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    How To Stalk The Competition: Achieving Social Media Stalker Status

    Written by Sydney Graham on August 9, 2012

    eye throguh keyhole 300x199I must say I’ve been feeling rather creepy lately. As you recently read, I’m slowly but surely becoming an Inbound Marketing guru. And one of the things I’ve been dominating is what I like to call “social media stalker status”.

    This involves learning the habits of your top competitors in the social media-sphere. In order to consider yourself a true social media stalker, you have to be able to answer these questions:



    1. What social media networks are your competitors using?
    2. What are they posting in these social networks?
    3. How often do your competitors post in these social networks?
    4. How do they engage with their audience?

    Ultimately, the goal is to have an in-depth answer to the question: what are they doing, so I can do it better?

    There are tons of tools online to help you keep a close eye on the competition to help answer those questions. I recommend using a combination of tools to gain all the data you need. It’s rare to find one tool that provides everything you’re looking for.  We use a combination of tools depending on the specific types of data we want to collect, analyze and tract for specific client goals.

    TwitterCounter This is a great introductory tool to get a visual of multiple competitors' basic Twitter information. This includes total number of tweets, Followers, Following, average number of tweets posted, and even predictions of how of these numbers will change over time. The benefits of this tool are it gives a quick glance of the competition’s activity, it’s simple and easy to use, and it’s FREE.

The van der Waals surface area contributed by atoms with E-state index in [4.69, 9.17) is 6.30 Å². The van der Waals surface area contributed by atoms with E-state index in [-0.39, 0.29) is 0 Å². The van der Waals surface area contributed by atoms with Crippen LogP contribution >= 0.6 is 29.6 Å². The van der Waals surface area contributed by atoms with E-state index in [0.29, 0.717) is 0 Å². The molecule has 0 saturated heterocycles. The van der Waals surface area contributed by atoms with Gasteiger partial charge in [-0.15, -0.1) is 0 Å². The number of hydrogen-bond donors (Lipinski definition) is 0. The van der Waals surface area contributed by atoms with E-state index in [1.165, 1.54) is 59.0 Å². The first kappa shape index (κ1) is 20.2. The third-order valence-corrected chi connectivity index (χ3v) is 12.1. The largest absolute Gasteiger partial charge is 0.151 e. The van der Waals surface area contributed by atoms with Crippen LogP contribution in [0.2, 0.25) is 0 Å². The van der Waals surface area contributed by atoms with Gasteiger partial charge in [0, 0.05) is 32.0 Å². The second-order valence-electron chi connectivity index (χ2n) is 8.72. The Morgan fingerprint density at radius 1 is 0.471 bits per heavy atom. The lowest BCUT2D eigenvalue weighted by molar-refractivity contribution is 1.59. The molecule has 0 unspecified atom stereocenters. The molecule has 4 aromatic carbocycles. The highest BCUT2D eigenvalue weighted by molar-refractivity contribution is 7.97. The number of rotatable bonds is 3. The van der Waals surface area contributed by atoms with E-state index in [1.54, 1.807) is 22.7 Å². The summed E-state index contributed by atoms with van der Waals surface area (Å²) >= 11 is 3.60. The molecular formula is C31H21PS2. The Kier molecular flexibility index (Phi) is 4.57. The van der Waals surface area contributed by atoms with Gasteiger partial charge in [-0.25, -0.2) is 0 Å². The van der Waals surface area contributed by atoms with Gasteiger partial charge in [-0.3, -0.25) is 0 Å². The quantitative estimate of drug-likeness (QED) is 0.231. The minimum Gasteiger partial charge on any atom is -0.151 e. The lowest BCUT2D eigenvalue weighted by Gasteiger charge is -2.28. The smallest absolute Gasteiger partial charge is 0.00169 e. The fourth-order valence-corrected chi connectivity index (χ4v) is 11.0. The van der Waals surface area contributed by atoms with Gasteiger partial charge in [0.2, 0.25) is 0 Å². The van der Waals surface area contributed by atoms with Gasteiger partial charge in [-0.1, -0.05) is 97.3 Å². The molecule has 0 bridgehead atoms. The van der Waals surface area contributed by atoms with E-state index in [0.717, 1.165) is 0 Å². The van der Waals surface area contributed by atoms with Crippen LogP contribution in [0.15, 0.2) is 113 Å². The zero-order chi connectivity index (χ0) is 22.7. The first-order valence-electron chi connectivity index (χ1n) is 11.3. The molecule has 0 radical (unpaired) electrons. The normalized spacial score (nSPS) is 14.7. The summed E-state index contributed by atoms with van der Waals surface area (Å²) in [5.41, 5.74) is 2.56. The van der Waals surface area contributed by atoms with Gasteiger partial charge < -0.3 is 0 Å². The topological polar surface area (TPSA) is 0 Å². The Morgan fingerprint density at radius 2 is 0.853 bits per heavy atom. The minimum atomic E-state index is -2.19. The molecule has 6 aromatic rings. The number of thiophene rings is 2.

Wildfire Social Media Monitor Another great tool, in my opinion. Again, very easy to use and like TwitterCounter, it allows you to look at multiple competitor profiles at the same time. This tool, however, allows you to view Twitter profiles, as well as Facebook profiles. You can compare your social media success with your competitors.

    Social Mention This is considered the "search engine for social media”. You can type in a keyword or topic and view who’s talking about that subject in the online community. It also shows the top keywords related to the subject, top users of the subject and even whether the word is associated with a positive, negative or neutral post.

    It’s so easy to get lost in all the tools out there to help stalk the competition. But the key is to learn where your company is in engaging with the social media community (beginner or far along) and understanding where your competitors stand. Once you know this, and anything else your boss wants you to find, you can base your search on that and narrow it down from there.

    When all else fails and time isn’t a factor (if you’re one of the lucky ones), it doesn’t hurt to just log in and look around for yourself. Read posts, open links, read responses, explore! You can form correlations and trends based on what you see, which can help you determine what your company should do.

    When you’re analyzing the habits of your competition, it can definitely be a humbling or rewarding experience. You learn just how involved a company is and what they eat, think and breathe online. Before you know it, you have their whole playbook in an excel sheet.

    Once you have all the data you can stand, follow these steps:

    1. Review and summarize the data.

    Analyze your findings and list out key takeaways from each competitor (this will help you when you’re ready to determine your strategy and tactics).

    2. Create an action plan.

    Formulate a plan for each social media network. Create objective, goals, strategies and tactics that are realistic and doable. Make sure you have the manpower (like an Inbound Marketing Specialist) and the technology (like HubSpot and HootSuite) to help you work your plan.

    3. Analyze the results over time.

    Research, creation, implementation and dedication are all key to being able to say “Anything you can do, I can do better”, but once you analyze it, can you really say you did it “better”? You must know what works and what doesn’t in order to improve and make changes.

    These are the steps I’ve taken and will continue to take for Marsden & Associates. Follow me on Twitter at  @SydIsNey  and  let me know how it works for you! And for more blog posts, tips and tricks to the Inbound Marketing game, follow Marsden & Associates on Twitter at @MarsdenAssoc.

    In my next post, I’ll define what warrants “better” and what your Klout Score means to the social media community.

    Topics: B2B Marketing, Inbound Marketing, Branding, Business Development, Social Media

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